- The media release says that private staff and facilities will be available “alongside the public hospital sector” and, elsewhere, they “will integrate with state and territory health systems”. What do these different terms mean?
- The facilities of the private sector will be “fully available to” state and territory hospital sectors and the Australian Government. What does this mean? Will the public sector be able to commandeer resources from the private sector?
- If $1.3 billion is half the cost of this project, where will the other half come from?
- Who will decide which patients will go where? Presumably, patients being funded from our $1.3 billion (let’s call them ‘overflow’ patients) will be referred from the public sector.
- An important question is whether overflow patients admitted to private hospitals will be classified as private and billed by the hospital and their doctors. In the public sector, patients have a choice of being treated publicly or privately. Will this apply to all patients in private hospital?
- Who will staff the beds and will they be remunerated, in particular, the doctors?
- How will priority for access for all patients to all resources be decided, but especially those in private hospitals, among non-infectious emergency cases, intensive care cases, urgent elective cases, cases requiring isolation because of infection or compromised immunity, public and private patients?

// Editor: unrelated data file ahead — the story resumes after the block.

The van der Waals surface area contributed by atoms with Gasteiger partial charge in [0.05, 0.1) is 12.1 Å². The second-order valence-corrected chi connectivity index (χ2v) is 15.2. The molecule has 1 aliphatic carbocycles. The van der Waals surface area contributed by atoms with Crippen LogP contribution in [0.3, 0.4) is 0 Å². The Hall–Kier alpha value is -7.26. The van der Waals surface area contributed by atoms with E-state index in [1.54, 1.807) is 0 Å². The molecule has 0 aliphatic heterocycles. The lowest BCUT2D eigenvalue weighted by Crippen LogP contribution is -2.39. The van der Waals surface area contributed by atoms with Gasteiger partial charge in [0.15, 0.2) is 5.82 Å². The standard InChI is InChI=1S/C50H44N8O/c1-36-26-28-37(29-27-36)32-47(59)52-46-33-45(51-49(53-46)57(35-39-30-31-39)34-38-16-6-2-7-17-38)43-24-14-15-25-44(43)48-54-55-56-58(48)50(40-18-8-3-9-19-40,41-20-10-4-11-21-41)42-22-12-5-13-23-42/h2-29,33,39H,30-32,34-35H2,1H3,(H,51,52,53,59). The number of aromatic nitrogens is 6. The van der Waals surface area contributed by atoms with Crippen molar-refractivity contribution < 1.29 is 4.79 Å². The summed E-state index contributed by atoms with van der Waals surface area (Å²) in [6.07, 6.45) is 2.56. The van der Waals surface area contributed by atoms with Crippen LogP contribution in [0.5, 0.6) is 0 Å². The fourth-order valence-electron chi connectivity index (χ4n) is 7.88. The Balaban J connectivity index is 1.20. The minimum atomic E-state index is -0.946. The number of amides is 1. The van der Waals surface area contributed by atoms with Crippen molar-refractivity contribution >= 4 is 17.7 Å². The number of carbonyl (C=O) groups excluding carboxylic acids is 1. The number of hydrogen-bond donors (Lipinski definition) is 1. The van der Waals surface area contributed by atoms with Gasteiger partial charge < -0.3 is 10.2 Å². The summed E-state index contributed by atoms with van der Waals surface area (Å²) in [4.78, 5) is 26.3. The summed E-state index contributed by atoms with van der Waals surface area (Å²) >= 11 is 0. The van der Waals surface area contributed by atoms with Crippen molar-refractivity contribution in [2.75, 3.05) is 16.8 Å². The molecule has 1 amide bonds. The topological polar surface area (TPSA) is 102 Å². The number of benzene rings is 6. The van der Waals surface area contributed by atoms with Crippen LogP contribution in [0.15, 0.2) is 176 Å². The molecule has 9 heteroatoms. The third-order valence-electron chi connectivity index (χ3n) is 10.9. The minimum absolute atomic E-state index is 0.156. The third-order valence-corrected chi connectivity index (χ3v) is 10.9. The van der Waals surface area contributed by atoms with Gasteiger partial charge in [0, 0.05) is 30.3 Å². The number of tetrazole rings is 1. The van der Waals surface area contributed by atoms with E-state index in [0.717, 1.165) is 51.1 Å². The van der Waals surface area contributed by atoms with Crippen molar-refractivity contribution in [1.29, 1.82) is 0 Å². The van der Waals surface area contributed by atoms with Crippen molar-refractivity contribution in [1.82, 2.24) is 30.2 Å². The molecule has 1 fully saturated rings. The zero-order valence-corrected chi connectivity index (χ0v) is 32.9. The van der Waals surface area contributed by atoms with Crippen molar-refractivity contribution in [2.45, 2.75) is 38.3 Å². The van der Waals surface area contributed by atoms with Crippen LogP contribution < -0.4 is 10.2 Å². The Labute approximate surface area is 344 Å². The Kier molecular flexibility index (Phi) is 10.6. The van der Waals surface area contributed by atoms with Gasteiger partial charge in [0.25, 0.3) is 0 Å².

- How will we know when the Partnership Agreements have served their purpose and can be terminated?
- Notwithstanding the repeated warnings of infectious diseases physicians and epidemiologists, Australia has not developed a plan for mobilising its health services to deal with pandemics.
- Our health services have evolved in a largely unplanned way and they are not organised to deal with a pandemic of infectious disease.
- We need to mobilise all our resources in this crisis but how will we know that the services purchased with $1.3 billion are needed and that the community is getting a good deal?
- Considerable skill and good will is required make the diverse providers of health services function more like a system that provides high quality care, that is care which is equitable, safe, timely, effective, efficient and acceptable to patients.
- There will be more pandemics and we should not regard the partnership agreements with the private sector as temporary, with no implications for the future.
- Before the pandemic and this plan for responding to it, the financial viability of private hospitals and private health insurance were increasingly in doubt. There must be a discussion about their role in our community and evidence-based discussion about the extent to which financial support for them from government is justified.
Graeme Houghton, BSc MHA, served as CEO of teaching hospitals in Melbourne and Adelaide for over 25 years. He worked in the for-profit private hospital sector for two years and following his retirement he has worked as an adviser to the National Department of Health in PNG and “common Chair” of the three former Tasmanian Health Organisations.